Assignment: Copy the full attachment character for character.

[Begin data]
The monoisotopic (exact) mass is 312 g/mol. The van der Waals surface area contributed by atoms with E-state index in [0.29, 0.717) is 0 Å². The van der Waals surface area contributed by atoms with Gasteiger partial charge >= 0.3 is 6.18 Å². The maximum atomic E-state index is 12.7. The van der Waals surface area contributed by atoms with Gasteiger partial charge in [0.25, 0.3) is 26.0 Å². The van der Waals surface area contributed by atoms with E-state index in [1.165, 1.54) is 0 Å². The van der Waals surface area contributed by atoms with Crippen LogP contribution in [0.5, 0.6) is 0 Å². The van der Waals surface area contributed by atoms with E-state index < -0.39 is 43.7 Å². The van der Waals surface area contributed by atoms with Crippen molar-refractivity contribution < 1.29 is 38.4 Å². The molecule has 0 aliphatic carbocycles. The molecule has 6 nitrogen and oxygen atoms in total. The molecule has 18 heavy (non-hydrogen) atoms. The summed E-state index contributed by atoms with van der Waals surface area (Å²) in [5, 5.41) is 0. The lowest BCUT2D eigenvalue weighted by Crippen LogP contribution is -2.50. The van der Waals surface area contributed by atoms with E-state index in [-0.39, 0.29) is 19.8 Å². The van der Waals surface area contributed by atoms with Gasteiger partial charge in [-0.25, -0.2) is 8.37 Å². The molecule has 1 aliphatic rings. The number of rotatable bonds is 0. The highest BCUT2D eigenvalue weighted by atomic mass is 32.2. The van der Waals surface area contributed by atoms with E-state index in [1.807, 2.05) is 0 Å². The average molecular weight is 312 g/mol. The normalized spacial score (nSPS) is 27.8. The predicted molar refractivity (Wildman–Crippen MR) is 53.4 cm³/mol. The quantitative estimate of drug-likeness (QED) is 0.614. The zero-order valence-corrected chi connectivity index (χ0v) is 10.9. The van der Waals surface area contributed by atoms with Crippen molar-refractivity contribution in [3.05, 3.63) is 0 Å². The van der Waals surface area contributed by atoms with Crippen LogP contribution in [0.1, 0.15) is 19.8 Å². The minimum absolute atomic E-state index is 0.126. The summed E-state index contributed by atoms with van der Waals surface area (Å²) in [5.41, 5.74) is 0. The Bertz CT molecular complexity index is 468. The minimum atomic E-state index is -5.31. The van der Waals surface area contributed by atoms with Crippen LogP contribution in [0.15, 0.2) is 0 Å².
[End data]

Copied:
The monoisotopic (exact) mass is 312 g/mol. The van der Waals surface area contributed by atoms with E-state index in [0.29, 0.717) is 0 Å². The van der Waals surface area contributed by atoms with Gasteiger partial charge >= 0.3 is 6.18 Å². The maximum atomic E-state index is 12.7. The van der Waals surface area contributed by atoms with Gasteiger partial charge in [0.25, 0.3) is 26.0 Å². The van der Waals surface area contributed by atoms with E-state index in [1.165, 1.54) is 0 Å². The van der Waals surface area contributed by atoms with Crippen LogP contribution in [0.5, 0.6) is 0 Å². The van der Waals surface area contributed by atoms with E-state index < -0.39 is 43.7 Å². The van der Waals surface area contributed by atoms with Crippen molar-refractivity contribution < 1.29 is 38.4 Å². The molecule has 0 aliphatic carbocycles. The molecule has 6 nitrogen and oxygen atoms in total. The molecule has 18 heavy (non-hydrogen) atoms. The summed E-state index contributed by atoms with van der Waals surface area (Å²) in [5, 5.41) is 0. The lowest BCUT2D eigenvalue weighted by Crippen LogP contribution is -2.50. The van der Waals surface area contributed by atoms with E-state index in [-0.39, 0.29) is 19.8 Å². The van der Waals surface area contributed by atoms with Gasteiger partial charge in [-0.25, -0.2) is 8.37 Å². The molecule has 1 aliphatic rings. The number of rotatable bonds is 0. The highest BCUT2D eigenvalue weighted by atomic mass is 32.2. The van der Waals surface area contributed by atoms with E-state index in [1.807, 2.05) is 0 Å². The average molecular weight is 312 g/mol. The normalized spacial score (nSPS) is 27.8. The predicted molar refractivity (Wildman–Crippen MR) is 53.4 cm³/mol. The quantitative estimate of drug-likeness (QED) is 0.614. The zero-order valence-corrected chi connectivity index (χ0v) is 10.9. The van der Waals surface area contributed by atoms with Crippen molar-refractivity contribution in [3.05, 3.63) is 0 Å². The van der Waals surface area contributed by atoms with Crippen LogP contribution in [0.1, 0.15) is 19.8 Å². The minimum absolute atomic E-state index is 0.126. The summed E-state index contributed by atoms with van der Waals surface area (Å²) in [5.41, 5.74) is 0. The Bertz CT molecular complexity index is 468. The minimum atomic E-state index is -5.31. The van der Waals surface area contributed by atoms with Crippen LogP contribution in [0.15, 0.2) is 0 Å².